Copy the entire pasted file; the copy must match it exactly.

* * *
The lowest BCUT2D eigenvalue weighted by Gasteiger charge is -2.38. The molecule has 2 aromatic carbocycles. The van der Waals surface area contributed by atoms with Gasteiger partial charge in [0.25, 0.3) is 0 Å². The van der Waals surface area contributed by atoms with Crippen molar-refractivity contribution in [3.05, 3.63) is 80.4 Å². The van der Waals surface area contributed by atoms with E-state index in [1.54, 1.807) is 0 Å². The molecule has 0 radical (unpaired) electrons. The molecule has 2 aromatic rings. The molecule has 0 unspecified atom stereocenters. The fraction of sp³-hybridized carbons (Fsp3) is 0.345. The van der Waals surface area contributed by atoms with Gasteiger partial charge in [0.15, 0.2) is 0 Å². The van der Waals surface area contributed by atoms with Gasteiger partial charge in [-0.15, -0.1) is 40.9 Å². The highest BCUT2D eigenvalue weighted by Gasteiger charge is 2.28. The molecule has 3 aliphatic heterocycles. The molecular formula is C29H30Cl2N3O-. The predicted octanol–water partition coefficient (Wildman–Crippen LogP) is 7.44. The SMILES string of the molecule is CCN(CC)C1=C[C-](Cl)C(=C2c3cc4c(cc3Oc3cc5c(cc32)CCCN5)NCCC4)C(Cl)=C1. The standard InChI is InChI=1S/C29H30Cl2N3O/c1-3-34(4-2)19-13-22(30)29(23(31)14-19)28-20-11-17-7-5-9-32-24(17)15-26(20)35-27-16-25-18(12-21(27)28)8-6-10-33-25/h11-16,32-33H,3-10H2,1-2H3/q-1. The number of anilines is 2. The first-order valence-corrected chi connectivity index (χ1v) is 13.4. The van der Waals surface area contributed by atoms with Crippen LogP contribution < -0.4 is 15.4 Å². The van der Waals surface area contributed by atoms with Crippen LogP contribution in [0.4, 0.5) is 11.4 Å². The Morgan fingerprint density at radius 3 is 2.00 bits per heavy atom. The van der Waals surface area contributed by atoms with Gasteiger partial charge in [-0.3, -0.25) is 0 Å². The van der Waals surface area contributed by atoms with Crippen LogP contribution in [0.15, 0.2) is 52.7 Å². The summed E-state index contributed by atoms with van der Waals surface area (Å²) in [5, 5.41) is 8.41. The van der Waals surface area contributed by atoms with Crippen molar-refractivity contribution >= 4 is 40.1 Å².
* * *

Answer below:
The lowest BCUT2D eigenvalue weighted by Gasteiger charge is -2.38. The molecule has 2 aromatic carbocycles. The van der Waals surface area contributed by atoms with Gasteiger partial charge in [0.25, 0.3) is 0 Å². The van der Waals surface area contributed by atoms with Crippen molar-refractivity contribution in [3.05, 3.63) is 80.4 Å². The van der Waals surface area contributed by atoms with E-state index in [1.54, 1.807) is 0 Å². The molecule has 0 radical (unpaired) electrons. The molecule has 2 aromatic rings. The molecule has 0 unspecified atom stereocenters. The fraction of sp³-hybridized carbons (Fsp3) is 0.345. The van der Waals surface area contributed by atoms with Gasteiger partial charge in [0.15, 0.2) is 0 Å². The van der Waals surface area contributed by atoms with Gasteiger partial charge in [-0.15, -0.1) is 40.9 Å². The highest BCUT2D eigenvalue weighted by Gasteiger charge is 2.28. The molecule has 3 aliphatic heterocycles. The molecular formula is C29H30Cl2N3O-. The predicted octanol–water partition coefficient (Wildman–Crippen LogP) is 7.44. The SMILES string of the molecule is CCN(CC)C1=C[C-](Cl)C(=C2c3cc4c(cc3Oc3cc5c(cc32)CCCN5)NCCC4)C(Cl)=C1. The standard InChI is InChI=1S/C29H30Cl2N3O/c1-3-34(4-2)19-13-22(30)29(23(31)14-19)28-20-11-17-7-5-9-32-24(17)15-26(20)35-27-16-25-18(12-21(27)28)8-6-10-33-25/h11-16,32-33H,3-10H2,1-2H3/q-1. The number of anilines is 2. The first-order valence-corrected chi connectivity index (χ1v) is 13.4. The van der Waals surface area contributed by atoms with Crippen LogP contribution < -0.4 is 15.4 Å². The van der Waals surface area contributed by atoms with Crippen LogP contribution in [0.4, 0.5) is 11.4 Å². The Morgan fingerprint density at radius 3 is 2.00 bits per heavy atom. The van der Waals surface area contributed by atoms with Gasteiger partial charge in [-0.3, -0.25) is 0 Å². The van der Waals surface area contributed by atoms with Crippen LogP contribution in [0.15, 0.2) is 52.7 Å². The summed E-state index contributed by atoms with van der Waals surface area (Å²) in [5, 5.41) is 8.41. The van der Waals surface area contributed by atoms with Crippen molar-refractivity contribution >= 4 is 40.1 Å².